I'm still having some home-grown apples that I wanted to use and I was thinking about apple bread. Originally, I thought about making apple and oats bread from Bourke Street Bakery cook book. However, I bought quite a few new bread-making books that I should use. So turning to Dan Lepard's books, I saw a promising apple bread recipe.
It was my first time using Dan Lepard's recipe, from Exceptional Bread. The book doesn't have baker's percentage. So, I had to compute my own. Making bread without baker's percentage to me is like flying-blind. At least, I love to know the hydration percentage and flour mix percentage in the formula.
Lepard's recipe use quite an unusual sourdough starter, cultured with mixed bread and rye flour, yogurt and apple juice. I never came across this before. Instead, I use the bread and rye starter with water and include apple juice and yogurt elsewhere in the final dough. However, I am curious what the flavour profile of the culture fed with apple juice and yogurt would be like. I'll have to try it some other times.
The recipe has a very low hydration, only 45% (water + apple juice). If I counted yogurt into hydration (which shouldn't be the case as yogurt might only contain 50% water and 50% fat or???), it would make 55% hydration, which is still relatively low. I prefer to work with dough with over 60% hydration as it is more pleasant to work with, smooth, soft and satiny texture for hand kneading.
Plus, the recipe also contains 35% combined rye and whole wheat flour (they absorb more water). It would mean 55% hydration, in fact, is around 50% percent. I'm not sure if this is a typo or bread recipes from UK is generally low in hydration.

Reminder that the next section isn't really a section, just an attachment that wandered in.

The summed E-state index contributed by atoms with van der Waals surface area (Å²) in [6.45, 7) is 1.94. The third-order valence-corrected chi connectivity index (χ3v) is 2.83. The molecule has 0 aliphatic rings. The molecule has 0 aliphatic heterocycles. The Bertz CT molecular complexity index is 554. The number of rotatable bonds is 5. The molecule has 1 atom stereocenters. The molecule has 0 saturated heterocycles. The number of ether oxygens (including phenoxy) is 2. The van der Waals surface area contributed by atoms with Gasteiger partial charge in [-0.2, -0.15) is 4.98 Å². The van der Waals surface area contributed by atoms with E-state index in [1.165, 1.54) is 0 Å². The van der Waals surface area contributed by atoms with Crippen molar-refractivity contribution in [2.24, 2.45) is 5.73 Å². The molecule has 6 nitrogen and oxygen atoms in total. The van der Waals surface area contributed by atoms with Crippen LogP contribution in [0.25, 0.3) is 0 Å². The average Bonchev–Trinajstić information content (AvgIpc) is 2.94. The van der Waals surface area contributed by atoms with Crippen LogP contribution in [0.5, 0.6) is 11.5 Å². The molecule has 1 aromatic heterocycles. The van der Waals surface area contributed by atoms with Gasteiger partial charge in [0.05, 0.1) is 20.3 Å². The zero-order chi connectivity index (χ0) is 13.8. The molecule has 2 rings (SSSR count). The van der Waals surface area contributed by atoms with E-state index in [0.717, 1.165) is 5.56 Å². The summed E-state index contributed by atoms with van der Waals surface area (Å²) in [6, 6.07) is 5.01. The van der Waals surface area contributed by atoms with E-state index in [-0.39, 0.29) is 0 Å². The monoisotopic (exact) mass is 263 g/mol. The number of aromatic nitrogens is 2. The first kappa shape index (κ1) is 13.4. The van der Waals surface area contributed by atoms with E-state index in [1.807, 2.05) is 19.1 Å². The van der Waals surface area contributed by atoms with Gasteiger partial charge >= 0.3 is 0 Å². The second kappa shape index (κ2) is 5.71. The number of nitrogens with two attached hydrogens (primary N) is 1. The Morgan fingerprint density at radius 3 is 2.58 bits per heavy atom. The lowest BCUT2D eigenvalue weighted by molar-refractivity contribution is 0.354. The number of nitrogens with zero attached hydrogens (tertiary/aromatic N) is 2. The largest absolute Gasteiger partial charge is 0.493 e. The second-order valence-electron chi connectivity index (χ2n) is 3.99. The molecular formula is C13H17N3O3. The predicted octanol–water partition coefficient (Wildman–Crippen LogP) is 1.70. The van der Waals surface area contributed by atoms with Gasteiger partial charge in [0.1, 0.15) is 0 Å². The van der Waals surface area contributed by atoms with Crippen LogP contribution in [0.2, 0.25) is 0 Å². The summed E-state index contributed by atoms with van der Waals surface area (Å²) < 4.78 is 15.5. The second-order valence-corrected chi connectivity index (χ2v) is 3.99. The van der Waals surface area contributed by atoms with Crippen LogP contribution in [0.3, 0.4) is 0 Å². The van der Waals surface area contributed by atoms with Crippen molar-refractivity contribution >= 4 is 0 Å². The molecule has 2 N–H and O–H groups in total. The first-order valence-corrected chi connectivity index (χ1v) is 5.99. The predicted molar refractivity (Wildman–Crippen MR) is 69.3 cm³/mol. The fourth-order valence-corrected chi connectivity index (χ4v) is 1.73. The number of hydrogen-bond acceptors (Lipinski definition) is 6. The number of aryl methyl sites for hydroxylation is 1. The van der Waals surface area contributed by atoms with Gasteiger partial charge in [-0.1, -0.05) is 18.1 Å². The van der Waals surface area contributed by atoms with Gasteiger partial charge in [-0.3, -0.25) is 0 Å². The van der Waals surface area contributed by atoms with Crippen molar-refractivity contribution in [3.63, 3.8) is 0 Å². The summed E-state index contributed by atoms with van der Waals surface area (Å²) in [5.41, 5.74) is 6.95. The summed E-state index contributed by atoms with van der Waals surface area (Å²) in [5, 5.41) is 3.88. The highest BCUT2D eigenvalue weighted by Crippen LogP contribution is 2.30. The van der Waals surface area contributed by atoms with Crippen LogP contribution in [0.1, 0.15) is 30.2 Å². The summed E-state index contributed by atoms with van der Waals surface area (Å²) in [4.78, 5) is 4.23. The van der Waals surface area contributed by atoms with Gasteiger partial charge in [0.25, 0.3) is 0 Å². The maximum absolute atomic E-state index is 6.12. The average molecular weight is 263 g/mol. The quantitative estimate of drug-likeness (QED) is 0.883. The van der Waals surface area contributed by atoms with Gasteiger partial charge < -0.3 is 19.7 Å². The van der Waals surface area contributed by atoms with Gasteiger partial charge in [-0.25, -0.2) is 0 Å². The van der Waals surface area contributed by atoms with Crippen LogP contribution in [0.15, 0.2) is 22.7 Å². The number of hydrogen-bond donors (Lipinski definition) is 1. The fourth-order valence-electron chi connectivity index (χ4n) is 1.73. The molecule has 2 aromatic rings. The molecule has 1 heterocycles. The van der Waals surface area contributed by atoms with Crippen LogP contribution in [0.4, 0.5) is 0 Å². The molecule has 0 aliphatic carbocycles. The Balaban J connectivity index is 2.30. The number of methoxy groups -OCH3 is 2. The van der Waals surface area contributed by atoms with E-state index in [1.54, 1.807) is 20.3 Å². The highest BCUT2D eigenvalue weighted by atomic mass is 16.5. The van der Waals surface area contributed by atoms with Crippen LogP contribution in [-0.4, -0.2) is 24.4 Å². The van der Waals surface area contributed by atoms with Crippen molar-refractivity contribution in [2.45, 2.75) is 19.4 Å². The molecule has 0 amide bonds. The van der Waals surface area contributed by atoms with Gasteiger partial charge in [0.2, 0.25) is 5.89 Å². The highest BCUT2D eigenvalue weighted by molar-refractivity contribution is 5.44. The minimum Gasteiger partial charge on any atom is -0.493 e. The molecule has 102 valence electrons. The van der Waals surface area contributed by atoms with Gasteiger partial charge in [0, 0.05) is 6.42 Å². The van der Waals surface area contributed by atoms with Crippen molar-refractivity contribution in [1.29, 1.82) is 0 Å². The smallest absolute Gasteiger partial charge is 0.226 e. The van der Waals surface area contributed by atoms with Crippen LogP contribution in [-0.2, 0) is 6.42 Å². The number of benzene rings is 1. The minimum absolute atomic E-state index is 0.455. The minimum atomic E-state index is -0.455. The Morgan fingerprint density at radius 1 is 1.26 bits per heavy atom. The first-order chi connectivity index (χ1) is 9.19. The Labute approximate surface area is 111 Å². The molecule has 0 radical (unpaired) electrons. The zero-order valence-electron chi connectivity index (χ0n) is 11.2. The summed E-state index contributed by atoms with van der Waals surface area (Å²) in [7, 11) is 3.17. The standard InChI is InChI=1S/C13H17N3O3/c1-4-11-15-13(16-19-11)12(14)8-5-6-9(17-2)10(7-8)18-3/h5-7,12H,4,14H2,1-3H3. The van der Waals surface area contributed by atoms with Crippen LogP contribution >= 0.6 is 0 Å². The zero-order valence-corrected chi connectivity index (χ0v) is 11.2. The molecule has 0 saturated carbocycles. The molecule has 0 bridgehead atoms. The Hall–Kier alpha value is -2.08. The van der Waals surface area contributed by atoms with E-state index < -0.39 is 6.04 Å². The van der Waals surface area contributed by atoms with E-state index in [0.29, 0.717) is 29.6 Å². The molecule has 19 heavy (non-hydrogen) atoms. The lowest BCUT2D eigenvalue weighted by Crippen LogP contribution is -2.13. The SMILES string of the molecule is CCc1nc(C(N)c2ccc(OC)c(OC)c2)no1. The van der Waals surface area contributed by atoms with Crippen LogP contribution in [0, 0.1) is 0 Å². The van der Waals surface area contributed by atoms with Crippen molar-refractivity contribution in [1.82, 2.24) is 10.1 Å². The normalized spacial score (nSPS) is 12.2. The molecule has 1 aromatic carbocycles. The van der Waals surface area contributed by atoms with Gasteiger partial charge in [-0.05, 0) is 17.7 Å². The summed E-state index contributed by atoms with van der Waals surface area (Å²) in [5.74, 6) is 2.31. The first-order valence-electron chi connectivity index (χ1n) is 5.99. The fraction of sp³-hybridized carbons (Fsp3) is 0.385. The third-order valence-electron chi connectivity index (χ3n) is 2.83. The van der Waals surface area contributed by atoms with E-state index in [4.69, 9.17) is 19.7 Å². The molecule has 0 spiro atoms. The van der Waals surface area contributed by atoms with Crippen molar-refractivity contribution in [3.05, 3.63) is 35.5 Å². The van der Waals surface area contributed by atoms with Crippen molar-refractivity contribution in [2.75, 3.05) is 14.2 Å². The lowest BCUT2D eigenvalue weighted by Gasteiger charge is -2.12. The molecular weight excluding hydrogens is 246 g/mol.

I followed the recipe anyway and adjusted the water as I went along. Turned out, I had to add approximately 10% more water (which bring the hydration to 60 - 65% percent).
The bread didn't gain much volume out of it and the crumb was somewhat tighter than usual. This could be due to few reasons, heavy dough (with 30% chunks of apples in it), low hydration, high percentage of rye and whole wheat flour. The original recipe included commercial yeast, which I omitted as I retarded the dough overnight. I wonder if the crumbs would be lighter if commercial yeast is used.
All in all, the bread tasted lovely. I didn't think about it much the first day, but the flavour developed at the later days. Second day the bread taste better, and the third day it tasted fabulous. The bread had a complex flavour, with apple juice, yogurt, chunks of apples and mixes of wheat, whole wheat and rye flour. It made a great toast for breakfast.
Full post and more photos can be found here.